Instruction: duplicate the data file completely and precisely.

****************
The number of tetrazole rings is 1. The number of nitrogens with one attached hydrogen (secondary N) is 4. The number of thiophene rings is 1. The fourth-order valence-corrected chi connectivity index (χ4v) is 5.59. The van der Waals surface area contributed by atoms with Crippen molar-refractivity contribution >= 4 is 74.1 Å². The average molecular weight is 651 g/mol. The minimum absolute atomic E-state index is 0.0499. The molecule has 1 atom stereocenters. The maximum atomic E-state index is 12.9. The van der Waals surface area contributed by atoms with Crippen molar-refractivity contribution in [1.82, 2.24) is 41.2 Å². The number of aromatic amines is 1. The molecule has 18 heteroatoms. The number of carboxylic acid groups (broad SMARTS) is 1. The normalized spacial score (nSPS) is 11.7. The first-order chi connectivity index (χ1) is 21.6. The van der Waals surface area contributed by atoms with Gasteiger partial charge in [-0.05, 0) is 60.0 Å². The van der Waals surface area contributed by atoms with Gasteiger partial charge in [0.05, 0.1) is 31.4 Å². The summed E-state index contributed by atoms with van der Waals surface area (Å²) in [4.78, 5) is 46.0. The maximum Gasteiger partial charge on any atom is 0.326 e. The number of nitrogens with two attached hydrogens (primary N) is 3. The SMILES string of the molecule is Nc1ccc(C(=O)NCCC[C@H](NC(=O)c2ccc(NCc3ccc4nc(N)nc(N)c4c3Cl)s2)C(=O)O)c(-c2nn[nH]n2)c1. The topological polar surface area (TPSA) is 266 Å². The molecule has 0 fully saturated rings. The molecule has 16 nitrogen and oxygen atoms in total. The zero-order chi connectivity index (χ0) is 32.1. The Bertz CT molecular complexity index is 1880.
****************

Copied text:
The number of tetrazole rings is 1. The number of nitrogens with one attached hydrogen (secondary N) is 4. The number of thiophene rings is 1. The fourth-order valence-corrected chi connectivity index (χ4v) is 5.59. The van der Waals surface area contributed by atoms with Crippen molar-refractivity contribution >= 4 is 74.1 Å². The average molecular weight is 651 g/mol. The minimum absolute atomic E-state index is 0.0499. The molecule has 1 atom stereocenters. The maximum atomic E-state index is 12.9. The van der Waals surface area contributed by atoms with Crippen molar-refractivity contribution in [1.82, 2.24) is 41.2 Å². The number of aromatic amines is 1. The molecule has 18 heteroatoms. The number of carboxylic acid groups (broad SMARTS) is 1. The normalized spacial score (nSPS) is 11.7. The first-order chi connectivity index (χ1) is 21.6. The van der Waals surface area contributed by atoms with Gasteiger partial charge in [-0.05, 0) is 60.0 Å². The van der Waals surface area contributed by atoms with Gasteiger partial charge in [0.05, 0.1) is 31.4 Å². The summed E-state index contributed by atoms with van der Waals surface area (Å²) in [4.78, 5) is 46.0. The maximum Gasteiger partial charge on any atom is 0.326 e. The number of nitrogens with two attached hydrogens (primary N) is 3. The SMILES string of the molecule is Nc1ccc(C(=O)NCCC[C@H](NC(=O)c2ccc(NCc3ccc4nc(N)nc(N)c4c3Cl)s2)C(=O)O)c(-c2nn[nH]n2)c1. The topological polar surface area (TPSA) is 266 Å². The molecule has 0 fully saturated rings. The molecule has 16 nitrogen and oxygen atoms in total. The zero-order chi connectivity index (χ0) is 32.1. The Bertz CT molecular complexity index is 1880.